Friday, September 2, 2022

TV Check-In

I've bailed out of Yellowstone and am getting close to bailing on Ozark. You see, I have a requirement of fictional drama: it's got to more or less make sense.

You can't use the characters to hoist plot moves. Quality drama is when plot moves stem organically from the characters (that's a big part of what made "Breaking Bad" and "Saul" so fantastic). "Character-driven". If you wield your characters like puppets to move the plot from Point A to Point B, that's soap opera, not fiction.

Good actors try to "sell it". But if they're smart, you'll have crushed their souls by making their characters - which they sweat bullets to make three-dimensional - two-dimensional cartoons. If the actors are dumb, they'll just keep sayin' lines and emoting for their paycheck. Either way, the result is painful to watch.

I liked Yellowstone. Liked the location, the cinemetography, the vibe. But at a certain point I needed to pause the action and scream at my TV "Not one bit of this makes a lick of sense!"

I'm not talking about interference with my "suspension of disbelief." That's lower-level stuff. That comes from minor but aggregating intimations of off-ness. Yellowstone wasn't that. Yellowstone felt "real", it just didn't come close to making sense. Wasn't even trying to make sense. It was just expensive soap opera.

And now, during my binge viewing of Ozark, Darlene just poisoned her heroin - the heroin whose quality she took great pride in just a few episodes ago - for no discernible reason than that she's just super angry, generally (also: it needed to be poisoned to create conflict for the season's dramatic arc). And even though her husband, Jacob, is sternly upset about it, neither have the faintest notion that angering their Mexican cartel partners is like signing a death warrant. I'm a food critic and I understand this. You guys are heroin producers and haven't gotten the word on that?

The characters keep shifting their personalities and inclinations - needs and desires - to accommodate plot needs (I imagine the actors checking their investment balances at every shooting break to maintain fortitude). I'm watching soap opera. Understand that I'm not using that term in a snotty way. Like I need everything to be Zola or Chekhov or whatever. It's just that this is junk food. You feel like you're eating, but there's zero nourishment so you come away empty. Life's too short - and Peak TV is too plentiful - to come away empty.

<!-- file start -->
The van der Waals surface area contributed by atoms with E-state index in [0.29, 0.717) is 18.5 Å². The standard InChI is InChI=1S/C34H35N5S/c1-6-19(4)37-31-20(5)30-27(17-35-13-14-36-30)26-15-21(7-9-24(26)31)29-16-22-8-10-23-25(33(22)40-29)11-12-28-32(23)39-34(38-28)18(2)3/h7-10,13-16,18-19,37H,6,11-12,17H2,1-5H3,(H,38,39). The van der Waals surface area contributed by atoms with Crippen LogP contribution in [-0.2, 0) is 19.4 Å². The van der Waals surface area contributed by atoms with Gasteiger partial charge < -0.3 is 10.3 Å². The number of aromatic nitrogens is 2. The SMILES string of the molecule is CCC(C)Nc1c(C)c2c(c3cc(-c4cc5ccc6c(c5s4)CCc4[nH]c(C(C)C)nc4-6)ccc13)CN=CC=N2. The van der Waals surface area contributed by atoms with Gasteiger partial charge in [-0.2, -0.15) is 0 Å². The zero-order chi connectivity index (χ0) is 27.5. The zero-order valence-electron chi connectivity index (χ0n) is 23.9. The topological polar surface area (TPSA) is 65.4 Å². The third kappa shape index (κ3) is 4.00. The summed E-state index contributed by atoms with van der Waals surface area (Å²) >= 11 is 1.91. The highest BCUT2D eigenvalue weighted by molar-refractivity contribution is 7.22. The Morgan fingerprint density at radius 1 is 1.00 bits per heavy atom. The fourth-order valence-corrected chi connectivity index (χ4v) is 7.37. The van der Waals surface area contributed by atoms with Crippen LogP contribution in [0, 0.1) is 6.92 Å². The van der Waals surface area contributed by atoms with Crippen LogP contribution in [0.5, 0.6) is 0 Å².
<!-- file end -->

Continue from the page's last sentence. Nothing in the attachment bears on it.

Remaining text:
In other TV news, I rejoiced a few months ago at the resurgence of Mind-Fuck TV after a very long hiatus (since 70s public television shows like "The Prisoner" and "Steambath"). I was writing about "Severance", but the latest example is "The Rehearsal" with Nathan ("Nathan for You") Fielder, on HBO.

If you didn't watch "Nathan for You", which was great but spotty, I recommend just checking out the highest-rated episodes. Here's a sorted list from IMDB.

"The Rehearsal" is creepy and upsetting, while also funny, which is exactly what Mind-Fuck TV is supposed to be. It's a slow build, and the creepiness and upset only swell (the humor, too), but it's way more profoundly thoughtful than mere cringe programming. It's nutritious. I recommend checking out recap discussion for each episode on Reddit. Just for stuff and connections and callbacks you might have missed.

Re: the Game of Thrones prequel, "House of the Dragon", I am (as is often true) in agreement with Rolling Stone's Alan Sepinwall, who found it a dryly humorless “calculated piece of brand extension.” Makes you realize how much Dinklage added to the original series.

Sepinwall liked Lord of the Rings prequel "The Rings of Power" a lot better (I haven't started it yet). And he raves over Steve Carrell's straight drama work in Hulu's "The Patient".

Previous TV rundowns in reverse chronological order


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